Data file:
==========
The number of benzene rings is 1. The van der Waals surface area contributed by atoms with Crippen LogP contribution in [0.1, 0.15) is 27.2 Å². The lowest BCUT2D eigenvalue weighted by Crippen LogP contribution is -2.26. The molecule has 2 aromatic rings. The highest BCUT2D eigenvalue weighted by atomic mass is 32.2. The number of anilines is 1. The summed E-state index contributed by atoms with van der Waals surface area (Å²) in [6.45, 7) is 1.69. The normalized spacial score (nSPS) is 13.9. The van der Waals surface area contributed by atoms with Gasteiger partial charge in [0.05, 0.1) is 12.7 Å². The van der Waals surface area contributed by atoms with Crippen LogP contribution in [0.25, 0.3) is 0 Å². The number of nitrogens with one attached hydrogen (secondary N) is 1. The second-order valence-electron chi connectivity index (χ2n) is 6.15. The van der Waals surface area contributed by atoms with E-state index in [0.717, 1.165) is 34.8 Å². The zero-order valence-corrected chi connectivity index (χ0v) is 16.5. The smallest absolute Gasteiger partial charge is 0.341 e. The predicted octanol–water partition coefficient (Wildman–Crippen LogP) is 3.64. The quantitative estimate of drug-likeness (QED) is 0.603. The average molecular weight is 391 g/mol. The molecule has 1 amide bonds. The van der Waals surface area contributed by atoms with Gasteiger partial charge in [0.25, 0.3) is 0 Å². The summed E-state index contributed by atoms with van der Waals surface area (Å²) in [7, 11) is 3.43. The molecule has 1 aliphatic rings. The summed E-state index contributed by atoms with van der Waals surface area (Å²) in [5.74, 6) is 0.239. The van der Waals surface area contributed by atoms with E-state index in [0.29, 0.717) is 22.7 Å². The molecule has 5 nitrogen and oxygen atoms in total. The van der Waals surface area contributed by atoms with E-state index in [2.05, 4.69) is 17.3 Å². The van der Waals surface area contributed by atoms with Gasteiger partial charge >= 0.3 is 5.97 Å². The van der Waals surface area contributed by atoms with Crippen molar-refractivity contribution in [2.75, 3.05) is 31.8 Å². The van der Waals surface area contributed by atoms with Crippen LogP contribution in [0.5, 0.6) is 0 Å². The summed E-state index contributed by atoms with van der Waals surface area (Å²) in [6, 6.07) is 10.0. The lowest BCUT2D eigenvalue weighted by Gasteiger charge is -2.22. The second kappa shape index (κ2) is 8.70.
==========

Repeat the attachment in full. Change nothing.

The number of benzene rings is 1. The van der Waals surface area contributed by atoms with Crippen LogP contribution in [0.1, 0.15) is 27.2 Å². The lowest BCUT2D eigenvalue weighted by Crippen LogP contribution is -2.26. The molecule has 2 aromatic rings. The highest BCUT2D eigenvalue weighted by atomic mass is 32.2. The number of anilines is 1. The summed E-state index contributed by atoms with van der Waals surface area (Å²) in [6.45, 7) is 1.69. The normalized spacial score (nSPS) is 13.9. The van der Waals surface area contributed by atoms with Gasteiger partial charge in [0.05, 0.1) is 12.7 Å². The van der Waals surface area contributed by atoms with Crippen LogP contribution in [0.25, 0.3) is 0 Å². The number of nitrogens with one attached hydrogen (secondary N) is 1. The second-order valence-electron chi connectivity index (χ2n) is 6.15. The van der Waals surface area contributed by atoms with E-state index in [0.717, 1.165) is 34.8 Å². The zero-order valence-corrected chi connectivity index (χ0v) is 16.5. The smallest absolute Gasteiger partial charge is 0.341 e. The predicted octanol–water partition coefficient (Wildman–Crippen LogP) is 3.64. The quantitative estimate of drug-likeness (QED) is 0.603. The average molecular weight is 391 g/mol. The molecule has 1 amide bonds. The van der Waals surface area contributed by atoms with Gasteiger partial charge in [0.25, 0.3) is 0 Å². The summed E-state index contributed by atoms with van der Waals surface area (Å²) in [7, 11) is 3.43. The molecule has 1 aliphatic rings. The summed E-state index contributed by atoms with van der Waals surface area (Å²) in [5.74, 6) is 0.239. The van der Waals surface area contributed by atoms with E-state index in [0.29, 0.717) is 22.7 Å². The molecule has 5 nitrogen and oxygen atoms in total. The van der Waals surface area contributed by atoms with E-state index in [2.05, 4.69) is 17.3 Å². The van der Waals surface area contributed by atoms with Gasteiger partial charge >= 0.3 is 5.97 Å². The van der Waals surface area contributed by atoms with Crippen molar-refractivity contribution in [2.75, 3.05) is 31.8 Å². The van der Waals surface area contributed by atoms with Crippen LogP contribution in [0.5, 0.6) is 0 Å². The summed E-state index contributed by atoms with van der Waals surface area (Å²) in [6, 6.07) is 10.0. The lowest BCUT2D eigenvalue weighted by Gasteiger charge is -2.22. The second kappa shape index (κ2) is 8.70.